On the brighter side, I’m turning that “spare room” into a studio to create artwork in, and my bigger more comfortable car is great for those road trips/vacations we, as a TINK couple (two incomes no kids – I love that), have time and money for!
Sue, I’m so sorry to hear this story, but truly, if you can’t be an “optimistic moron” what’s the point of living? If we went into everything expecting the worse, life would be pretty miserable. I’m very glad to hear of your plans though. 🙂
I just have to say, first, that I love the phrase “TINK couple!”
Anyway, we definitely did things to plan for a future baby. We were saving up for IVF, and were about two months away from our projected start time, so we painted the future baby’s room a nice gender neutral green. When IVF didn’t work for us, that green shade (and the empty room) sucked, but I wasn’t about to repaint the room, and I didn’t want to turn it into a rarely used guest room. I thought having it sit mostly unused would be too depressing. So instead, we turned it into my “girl room” with my cozy chair, bookshelves, and sewing machine. The cozy chair is navy blue, and the pillows that go with it have green stripes, so it matches the green walls perfectly.
The first time I sat in there, I cried because it wasn’t the use for the room I had planned, but now I love it.
I love the sound of your “girl room.” Sounds pretty heavenly.
Well, i was burned by this early on. Before i even married, when i was about 18, i bought baby booties against “that day” that i hoped would not be too long. I also bought a cradle not long after i married my first husband. It held dolls & stuffed animals for many years until i finally gave it away.
I married my current husband 6 years ago. We had our first miscarriage 5 years ago. When pregnant with that one, we did buy some clothes. I put them away when we lost her. On a rare occasion i would pick up a cute top or outfit with hopes for the future. I’ve given almost all of them away now. I have the last 2 items i’ll probably send to my niece in a couple of weeks.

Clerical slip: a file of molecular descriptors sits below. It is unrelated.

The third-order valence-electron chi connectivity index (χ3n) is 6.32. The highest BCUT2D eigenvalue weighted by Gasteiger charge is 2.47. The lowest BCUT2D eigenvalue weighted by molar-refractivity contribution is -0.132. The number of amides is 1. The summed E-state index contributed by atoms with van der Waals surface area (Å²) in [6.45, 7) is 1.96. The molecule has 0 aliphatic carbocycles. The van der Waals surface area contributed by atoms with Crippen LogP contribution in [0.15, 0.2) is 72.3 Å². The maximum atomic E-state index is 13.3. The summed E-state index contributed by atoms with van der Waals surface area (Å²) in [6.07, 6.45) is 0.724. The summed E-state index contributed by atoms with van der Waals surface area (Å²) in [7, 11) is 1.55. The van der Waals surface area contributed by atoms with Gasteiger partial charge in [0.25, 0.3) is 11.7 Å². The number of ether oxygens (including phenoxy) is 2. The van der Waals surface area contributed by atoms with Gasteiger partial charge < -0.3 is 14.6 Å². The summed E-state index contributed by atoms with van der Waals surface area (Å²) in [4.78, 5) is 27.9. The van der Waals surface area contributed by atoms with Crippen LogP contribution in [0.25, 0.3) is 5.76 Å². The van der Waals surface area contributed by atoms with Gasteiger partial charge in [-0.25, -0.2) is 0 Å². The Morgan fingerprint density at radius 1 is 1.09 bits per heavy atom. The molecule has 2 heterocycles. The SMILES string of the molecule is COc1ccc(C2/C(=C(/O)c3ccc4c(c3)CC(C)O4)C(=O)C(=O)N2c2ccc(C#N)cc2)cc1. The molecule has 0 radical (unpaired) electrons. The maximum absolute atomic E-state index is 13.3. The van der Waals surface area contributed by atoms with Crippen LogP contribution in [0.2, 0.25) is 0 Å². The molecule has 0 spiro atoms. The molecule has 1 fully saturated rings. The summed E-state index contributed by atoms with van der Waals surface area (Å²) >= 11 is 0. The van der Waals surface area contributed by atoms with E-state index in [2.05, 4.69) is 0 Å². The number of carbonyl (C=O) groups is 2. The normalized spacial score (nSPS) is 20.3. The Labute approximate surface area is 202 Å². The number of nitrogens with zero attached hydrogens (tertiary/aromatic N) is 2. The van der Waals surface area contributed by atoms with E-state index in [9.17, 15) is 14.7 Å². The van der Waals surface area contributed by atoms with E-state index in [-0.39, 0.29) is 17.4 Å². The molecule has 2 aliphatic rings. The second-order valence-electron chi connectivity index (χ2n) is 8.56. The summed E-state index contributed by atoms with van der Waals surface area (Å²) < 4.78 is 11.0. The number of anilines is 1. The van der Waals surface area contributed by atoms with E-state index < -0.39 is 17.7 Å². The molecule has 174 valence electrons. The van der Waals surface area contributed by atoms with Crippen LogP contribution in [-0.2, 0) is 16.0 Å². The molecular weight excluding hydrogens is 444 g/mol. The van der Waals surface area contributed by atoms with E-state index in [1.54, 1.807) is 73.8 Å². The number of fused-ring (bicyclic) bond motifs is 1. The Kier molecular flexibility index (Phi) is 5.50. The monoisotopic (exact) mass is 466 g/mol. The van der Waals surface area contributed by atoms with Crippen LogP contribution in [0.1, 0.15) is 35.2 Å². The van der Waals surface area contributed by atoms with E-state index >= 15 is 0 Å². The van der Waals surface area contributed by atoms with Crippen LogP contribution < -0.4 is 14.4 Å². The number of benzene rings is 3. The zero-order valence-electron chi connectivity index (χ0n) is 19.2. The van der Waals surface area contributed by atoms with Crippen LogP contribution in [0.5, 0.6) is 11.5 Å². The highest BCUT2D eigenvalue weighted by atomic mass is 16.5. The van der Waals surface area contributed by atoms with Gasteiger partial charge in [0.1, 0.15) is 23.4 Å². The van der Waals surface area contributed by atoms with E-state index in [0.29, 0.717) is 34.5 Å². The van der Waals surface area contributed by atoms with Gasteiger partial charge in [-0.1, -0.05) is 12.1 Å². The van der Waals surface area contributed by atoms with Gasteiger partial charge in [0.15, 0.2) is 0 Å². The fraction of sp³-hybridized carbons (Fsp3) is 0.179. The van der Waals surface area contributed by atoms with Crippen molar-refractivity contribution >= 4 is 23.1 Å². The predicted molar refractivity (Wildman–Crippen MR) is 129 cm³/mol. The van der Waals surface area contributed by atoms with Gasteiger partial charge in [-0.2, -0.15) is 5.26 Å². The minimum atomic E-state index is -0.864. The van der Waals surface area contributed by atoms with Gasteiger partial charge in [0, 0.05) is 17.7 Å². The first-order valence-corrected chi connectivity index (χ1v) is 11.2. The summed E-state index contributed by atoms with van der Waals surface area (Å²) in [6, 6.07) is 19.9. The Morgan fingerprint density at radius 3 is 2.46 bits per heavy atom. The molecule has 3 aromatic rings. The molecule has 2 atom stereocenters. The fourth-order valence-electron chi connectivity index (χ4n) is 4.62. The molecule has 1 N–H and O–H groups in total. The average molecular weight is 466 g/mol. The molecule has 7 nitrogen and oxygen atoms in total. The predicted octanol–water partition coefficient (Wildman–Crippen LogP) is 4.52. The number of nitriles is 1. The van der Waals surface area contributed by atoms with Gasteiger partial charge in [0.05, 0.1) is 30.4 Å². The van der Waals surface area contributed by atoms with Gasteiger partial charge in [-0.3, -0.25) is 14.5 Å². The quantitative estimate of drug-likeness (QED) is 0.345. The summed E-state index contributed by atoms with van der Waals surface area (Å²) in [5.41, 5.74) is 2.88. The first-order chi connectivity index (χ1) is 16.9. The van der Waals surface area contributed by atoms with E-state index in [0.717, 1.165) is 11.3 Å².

We have room in our home for a nursery. One room we don’t use much & call “the cat-free” room because my sis is mildly allergic to our cats. But i did let her know that if children came into our lives, that room would be opened to the rest of the house.
I’m so glad we never set the room up as a nursery. I never went that far with our hopes. I’m not sure i could stay in the house if we had done that. Even if (and at this point there is only .000000000001% chance it could happen) we became pregnant at this point, i’m not sure we’d set the room up as a nursery. Of course, i’d want to have the baby sleep with us anyway. But still, i wouldn’t trust enough that it could happen. Even if we decided to adopt – & there is very little chance of that at this point – i wouldn’t do a nursery until the child was IN MY ARMS. Anything else would seem like tempting fate, & me an “optimistic moron” as Sue called herself. (I don’t see her that way.)